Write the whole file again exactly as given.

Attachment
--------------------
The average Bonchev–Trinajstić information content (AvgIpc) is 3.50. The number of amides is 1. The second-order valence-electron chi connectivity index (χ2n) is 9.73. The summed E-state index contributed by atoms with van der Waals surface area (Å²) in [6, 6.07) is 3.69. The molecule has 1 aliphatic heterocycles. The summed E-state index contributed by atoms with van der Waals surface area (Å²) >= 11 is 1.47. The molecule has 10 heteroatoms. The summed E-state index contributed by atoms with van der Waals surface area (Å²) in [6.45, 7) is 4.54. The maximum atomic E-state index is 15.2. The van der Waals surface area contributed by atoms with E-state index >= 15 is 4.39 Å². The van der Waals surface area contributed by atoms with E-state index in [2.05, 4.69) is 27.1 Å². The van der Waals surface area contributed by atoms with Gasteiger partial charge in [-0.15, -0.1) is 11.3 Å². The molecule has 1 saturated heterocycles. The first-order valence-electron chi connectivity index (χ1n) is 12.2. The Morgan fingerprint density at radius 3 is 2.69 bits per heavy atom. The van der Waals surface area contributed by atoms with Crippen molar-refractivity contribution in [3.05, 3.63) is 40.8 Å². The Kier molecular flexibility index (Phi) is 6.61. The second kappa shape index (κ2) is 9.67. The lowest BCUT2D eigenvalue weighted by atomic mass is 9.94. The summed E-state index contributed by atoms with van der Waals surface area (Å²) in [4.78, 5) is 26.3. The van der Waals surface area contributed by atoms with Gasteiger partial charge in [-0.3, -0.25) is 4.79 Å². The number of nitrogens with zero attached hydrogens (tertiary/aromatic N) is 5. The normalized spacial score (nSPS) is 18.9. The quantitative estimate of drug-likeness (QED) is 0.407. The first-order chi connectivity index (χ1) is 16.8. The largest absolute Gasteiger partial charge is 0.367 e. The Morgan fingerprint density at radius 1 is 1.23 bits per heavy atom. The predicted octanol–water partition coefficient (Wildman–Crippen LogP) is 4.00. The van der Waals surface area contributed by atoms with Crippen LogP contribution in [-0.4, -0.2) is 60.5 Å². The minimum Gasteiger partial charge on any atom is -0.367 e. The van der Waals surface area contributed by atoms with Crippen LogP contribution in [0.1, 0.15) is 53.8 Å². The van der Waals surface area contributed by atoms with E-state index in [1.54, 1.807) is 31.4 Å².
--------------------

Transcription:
The average Bonchev–Trinajstić information content (AvgIpc) is 3.50. The number of amides is 1. The second-order valence-electron chi connectivity index (χ2n) is 9.73. The summed E-state index contributed by atoms with van der Waals surface area (Å²) in [6, 6.07) is 3.69. The molecule has 1 aliphatic heterocycles. The summed E-state index contributed by atoms with van der Waals surface area (Å²) >= 11 is 1.47. The molecule has 10 heteroatoms. The summed E-state index contributed by atoms with van der Waals surface area (Å²) in [6.45, 7) is 4.54. The maximum atomic E-state index is 15.2. The van der Waals surface area contributed by atoms with E-state index >= 15 is 4.39 Å². The van der Waals surface area contributed by atoms with E-state index in [2.05, 4.69) is 27.1 Å². The van der Waals surface area contributed by atoms with Gasteiger partial charge in [-0.15, -0.1) is 11.3 Å². The molecule has 1 saturated heterocycles. The first-order valence-electron chi connectivity index (χ1n) is 12.2. The Morgan fingerprint density at radius 3 is 2.69 bits per heavy atom. The van der Waals surface area contributed by atoms with Crippen molar-refractivity contribution in [3.05, 3.63) is 40.8 Å². The Kier molecular flexibility index (Phi) is 6.61. The second kappa shape index (κ2) is 9.67. The lowest BCUT2D eigenvalue weighted by atomic mass is 9.94. The summed E-state index contributed by atoms with van der Waals surface area (Å²) in [4.78, 5) is 26.3. The van der Waals surface area contributed by atoms with Gasteiger partial charge in [-0.3, -0.25) is 4.79 Å². The number of nitrogens with zero attached hydrogens (tertiary/aromatic N) is 5. The normalized spacial score (nSPS) is 18.9. The quantitative estimate of drug-likeness (QED) is 0.407. The first-order chi connectivity index (χ1) is 16.8. The largest absolute Gasteiger partial charge is 0.367 e. The Morgan fingerprint density at radius 1 is 1.23 bits per heavy atom. The predicted octanol–water partition coefficient (Wildman–Crippen LogP) is 4.00. The van der Waals surface area contributed by atoms with Crippen LogP contribution in [-0.4, -0.2) is 60.5 Å². The minimum Gasteiger partial charge on any atom is -0.367 e. The van der Waals surface area contributed by atoms with Crippen LogP contribution in [0.1, 0.15) is 53.8 Å². The van der Waals surface area contributed by atoms with E-state index in [1.54, 1.807) is 31.4 Å².